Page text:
Mortgage Brain has reported that product numbers have continued the trend of improvement, increasing by 1.1% last week to a new post-lockdown high of 9,266.
This is up by almost 25% on the lowest point seen since Covid-19 struck back in the week ending 12th April. However, product availability remains substantially down on the numbers seen before the pandemic, with last week’s figures still down by 36.9% on the nine-week average to 16th March.
ESIS volumes have also continued to increase, rising by 5% last week. They are now only 6.4% lower than pre-pandemic levels, and have been within 11% of typical levels seen before Covid-19 for five consecutive weeks, suggesting a steady foundation for the recovery in borrower demand.
Demand from residential buyers has now surpassed that seen before the lockdown, with home mover cases accounting for 9.3% more of the ESIS generated than pre-pandemic. This is also the case with buy-to-let borrowing, where purchase cases account for 7.8% more of the ESIS generated than pre-pandemic.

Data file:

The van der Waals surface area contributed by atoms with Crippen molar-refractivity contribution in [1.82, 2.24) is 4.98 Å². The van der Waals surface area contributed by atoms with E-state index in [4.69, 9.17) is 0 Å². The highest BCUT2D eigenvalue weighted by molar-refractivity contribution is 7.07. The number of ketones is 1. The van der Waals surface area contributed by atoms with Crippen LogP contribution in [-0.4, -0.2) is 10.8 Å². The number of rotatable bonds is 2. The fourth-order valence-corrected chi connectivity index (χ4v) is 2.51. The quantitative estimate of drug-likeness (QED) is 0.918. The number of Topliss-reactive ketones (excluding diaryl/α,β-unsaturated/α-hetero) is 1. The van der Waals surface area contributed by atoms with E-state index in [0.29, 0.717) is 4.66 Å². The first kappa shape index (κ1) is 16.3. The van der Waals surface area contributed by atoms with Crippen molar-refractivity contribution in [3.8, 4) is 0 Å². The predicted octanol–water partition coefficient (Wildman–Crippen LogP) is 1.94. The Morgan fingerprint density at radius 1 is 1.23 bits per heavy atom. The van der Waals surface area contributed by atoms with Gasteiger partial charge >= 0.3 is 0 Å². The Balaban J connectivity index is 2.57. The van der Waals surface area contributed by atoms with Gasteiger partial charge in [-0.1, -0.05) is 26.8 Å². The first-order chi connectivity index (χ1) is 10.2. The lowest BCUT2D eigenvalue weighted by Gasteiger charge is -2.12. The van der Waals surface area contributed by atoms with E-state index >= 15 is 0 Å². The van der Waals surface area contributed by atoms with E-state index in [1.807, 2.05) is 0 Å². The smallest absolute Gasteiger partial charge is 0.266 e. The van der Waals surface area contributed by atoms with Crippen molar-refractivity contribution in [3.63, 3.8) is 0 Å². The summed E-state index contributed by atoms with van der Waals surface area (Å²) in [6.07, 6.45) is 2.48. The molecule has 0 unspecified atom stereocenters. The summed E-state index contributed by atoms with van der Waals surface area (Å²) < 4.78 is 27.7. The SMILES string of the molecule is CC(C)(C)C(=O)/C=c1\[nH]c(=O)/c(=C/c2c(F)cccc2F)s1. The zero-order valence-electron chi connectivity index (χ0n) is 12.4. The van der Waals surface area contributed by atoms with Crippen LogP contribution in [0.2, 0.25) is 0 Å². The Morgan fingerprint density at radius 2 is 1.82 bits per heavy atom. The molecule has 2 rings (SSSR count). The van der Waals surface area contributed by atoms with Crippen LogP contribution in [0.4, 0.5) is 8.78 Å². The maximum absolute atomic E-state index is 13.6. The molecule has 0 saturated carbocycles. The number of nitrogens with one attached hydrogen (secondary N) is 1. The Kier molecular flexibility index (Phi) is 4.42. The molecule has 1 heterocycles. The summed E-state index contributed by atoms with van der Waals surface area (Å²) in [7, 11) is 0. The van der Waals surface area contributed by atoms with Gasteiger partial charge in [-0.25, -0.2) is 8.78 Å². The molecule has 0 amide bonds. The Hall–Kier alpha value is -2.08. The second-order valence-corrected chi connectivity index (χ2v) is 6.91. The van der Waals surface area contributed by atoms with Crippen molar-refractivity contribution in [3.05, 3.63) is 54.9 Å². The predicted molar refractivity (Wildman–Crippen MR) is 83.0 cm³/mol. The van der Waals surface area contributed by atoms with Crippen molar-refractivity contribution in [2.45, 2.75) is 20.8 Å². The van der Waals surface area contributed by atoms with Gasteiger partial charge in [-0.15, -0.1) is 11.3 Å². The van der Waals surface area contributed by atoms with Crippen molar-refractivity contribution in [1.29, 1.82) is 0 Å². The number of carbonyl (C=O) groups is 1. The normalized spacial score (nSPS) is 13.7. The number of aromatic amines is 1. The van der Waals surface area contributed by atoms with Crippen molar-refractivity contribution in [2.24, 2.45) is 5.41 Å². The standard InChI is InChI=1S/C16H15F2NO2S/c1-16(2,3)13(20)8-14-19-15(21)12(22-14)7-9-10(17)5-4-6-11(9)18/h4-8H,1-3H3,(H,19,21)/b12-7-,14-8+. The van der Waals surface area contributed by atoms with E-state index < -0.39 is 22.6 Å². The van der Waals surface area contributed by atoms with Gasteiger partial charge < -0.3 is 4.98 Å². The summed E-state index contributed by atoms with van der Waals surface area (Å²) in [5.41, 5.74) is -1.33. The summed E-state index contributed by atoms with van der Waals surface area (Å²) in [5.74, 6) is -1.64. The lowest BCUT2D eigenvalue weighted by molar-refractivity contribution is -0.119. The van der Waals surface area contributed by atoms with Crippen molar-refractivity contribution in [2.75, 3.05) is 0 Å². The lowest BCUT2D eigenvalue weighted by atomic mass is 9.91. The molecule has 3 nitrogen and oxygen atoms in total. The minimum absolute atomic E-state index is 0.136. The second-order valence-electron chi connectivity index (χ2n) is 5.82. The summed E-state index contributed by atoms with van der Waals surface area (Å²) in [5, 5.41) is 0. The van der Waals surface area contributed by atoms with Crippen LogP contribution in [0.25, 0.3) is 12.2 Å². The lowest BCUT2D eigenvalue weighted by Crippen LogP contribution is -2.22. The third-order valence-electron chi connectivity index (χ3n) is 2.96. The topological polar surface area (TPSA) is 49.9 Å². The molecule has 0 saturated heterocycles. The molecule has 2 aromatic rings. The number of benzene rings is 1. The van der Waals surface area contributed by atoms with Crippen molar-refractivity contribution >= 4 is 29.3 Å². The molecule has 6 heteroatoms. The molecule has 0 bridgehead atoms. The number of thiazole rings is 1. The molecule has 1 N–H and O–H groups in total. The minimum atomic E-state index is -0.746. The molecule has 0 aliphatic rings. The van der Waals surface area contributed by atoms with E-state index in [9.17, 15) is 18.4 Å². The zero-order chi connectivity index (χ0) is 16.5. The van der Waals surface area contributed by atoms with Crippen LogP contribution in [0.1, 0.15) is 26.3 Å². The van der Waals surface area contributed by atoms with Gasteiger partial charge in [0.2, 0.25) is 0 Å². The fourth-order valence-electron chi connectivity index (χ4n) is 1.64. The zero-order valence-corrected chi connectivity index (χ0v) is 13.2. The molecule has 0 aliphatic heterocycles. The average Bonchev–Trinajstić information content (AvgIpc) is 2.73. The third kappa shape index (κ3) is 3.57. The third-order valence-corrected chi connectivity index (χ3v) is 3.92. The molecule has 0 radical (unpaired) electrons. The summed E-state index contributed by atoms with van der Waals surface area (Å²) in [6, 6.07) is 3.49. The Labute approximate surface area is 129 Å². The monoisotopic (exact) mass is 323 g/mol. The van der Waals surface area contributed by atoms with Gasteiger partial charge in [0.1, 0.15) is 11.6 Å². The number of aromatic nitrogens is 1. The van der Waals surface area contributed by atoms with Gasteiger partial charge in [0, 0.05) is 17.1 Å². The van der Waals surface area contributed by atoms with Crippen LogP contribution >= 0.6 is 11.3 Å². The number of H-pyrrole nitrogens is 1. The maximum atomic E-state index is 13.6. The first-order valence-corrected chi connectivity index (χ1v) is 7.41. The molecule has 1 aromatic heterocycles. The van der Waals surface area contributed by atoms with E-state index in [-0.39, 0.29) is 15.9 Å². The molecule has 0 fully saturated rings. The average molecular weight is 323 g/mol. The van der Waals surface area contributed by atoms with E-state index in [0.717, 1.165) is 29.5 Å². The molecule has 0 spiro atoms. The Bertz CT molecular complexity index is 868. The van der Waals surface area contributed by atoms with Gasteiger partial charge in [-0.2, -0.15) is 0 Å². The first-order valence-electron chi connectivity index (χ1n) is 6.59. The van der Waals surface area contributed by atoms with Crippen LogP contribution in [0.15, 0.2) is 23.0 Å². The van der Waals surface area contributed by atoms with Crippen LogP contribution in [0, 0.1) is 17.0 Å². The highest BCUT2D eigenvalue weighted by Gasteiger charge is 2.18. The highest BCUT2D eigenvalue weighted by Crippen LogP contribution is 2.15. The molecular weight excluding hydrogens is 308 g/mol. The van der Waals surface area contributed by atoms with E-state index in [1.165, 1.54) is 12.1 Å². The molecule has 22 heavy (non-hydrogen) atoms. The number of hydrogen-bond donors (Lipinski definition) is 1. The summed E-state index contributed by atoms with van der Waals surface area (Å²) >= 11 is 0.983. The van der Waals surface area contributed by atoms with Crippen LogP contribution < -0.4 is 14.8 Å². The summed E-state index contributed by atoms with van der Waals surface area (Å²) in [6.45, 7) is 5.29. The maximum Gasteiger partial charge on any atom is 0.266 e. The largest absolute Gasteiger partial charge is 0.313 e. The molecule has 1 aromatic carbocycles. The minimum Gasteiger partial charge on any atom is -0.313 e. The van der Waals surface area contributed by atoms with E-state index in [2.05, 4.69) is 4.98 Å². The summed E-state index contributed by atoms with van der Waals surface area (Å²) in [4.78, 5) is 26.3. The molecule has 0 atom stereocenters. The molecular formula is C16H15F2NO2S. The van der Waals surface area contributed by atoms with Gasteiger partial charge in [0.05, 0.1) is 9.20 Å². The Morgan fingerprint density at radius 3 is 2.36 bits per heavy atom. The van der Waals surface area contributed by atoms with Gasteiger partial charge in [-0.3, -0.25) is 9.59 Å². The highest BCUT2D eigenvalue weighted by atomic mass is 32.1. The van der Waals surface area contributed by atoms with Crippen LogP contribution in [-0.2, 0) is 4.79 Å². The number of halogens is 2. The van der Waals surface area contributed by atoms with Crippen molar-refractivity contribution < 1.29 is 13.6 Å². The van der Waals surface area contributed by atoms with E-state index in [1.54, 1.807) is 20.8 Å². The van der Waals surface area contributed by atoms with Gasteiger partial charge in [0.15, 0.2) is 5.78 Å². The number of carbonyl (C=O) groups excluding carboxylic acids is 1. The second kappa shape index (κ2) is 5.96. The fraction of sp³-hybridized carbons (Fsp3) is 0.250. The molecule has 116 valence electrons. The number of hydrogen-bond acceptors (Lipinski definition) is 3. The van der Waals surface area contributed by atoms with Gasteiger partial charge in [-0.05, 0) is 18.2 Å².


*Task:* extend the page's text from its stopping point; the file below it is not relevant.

Mortgage Brain said there are indications that the situation for higher LTV borrowing is gradually improving too. On residential cases, ESIS volumes for borrowing at above 70% LTV are now 2% higher than pre-pandemic levels. It remains difficult for borrowers with small deposits though, with borrowing above 90% LTV representing just 1% of ESIS currently, down from 6.6% before the pandemic.
Mark Lofthouse, CEO at Mortgage Brain, said: “The continued growth in purchase ESIS, beyond levels seen before Covid-19 arrived, is encouraging. It demonstrates the strength of desire to buy homes remains strong across the UK, whether buying as an owner occupier or for investment purposes. This demand is being supported by the steady increase in the number of products available too, which has hit another new high following the lockdown.”
“There remains a clear ceiling on LTVs, with high LTV lending continuing to be restricted. This looks likely to remain a challenging area of the market in the months ahead as lenders limit their exposure to small deposit borrowers.”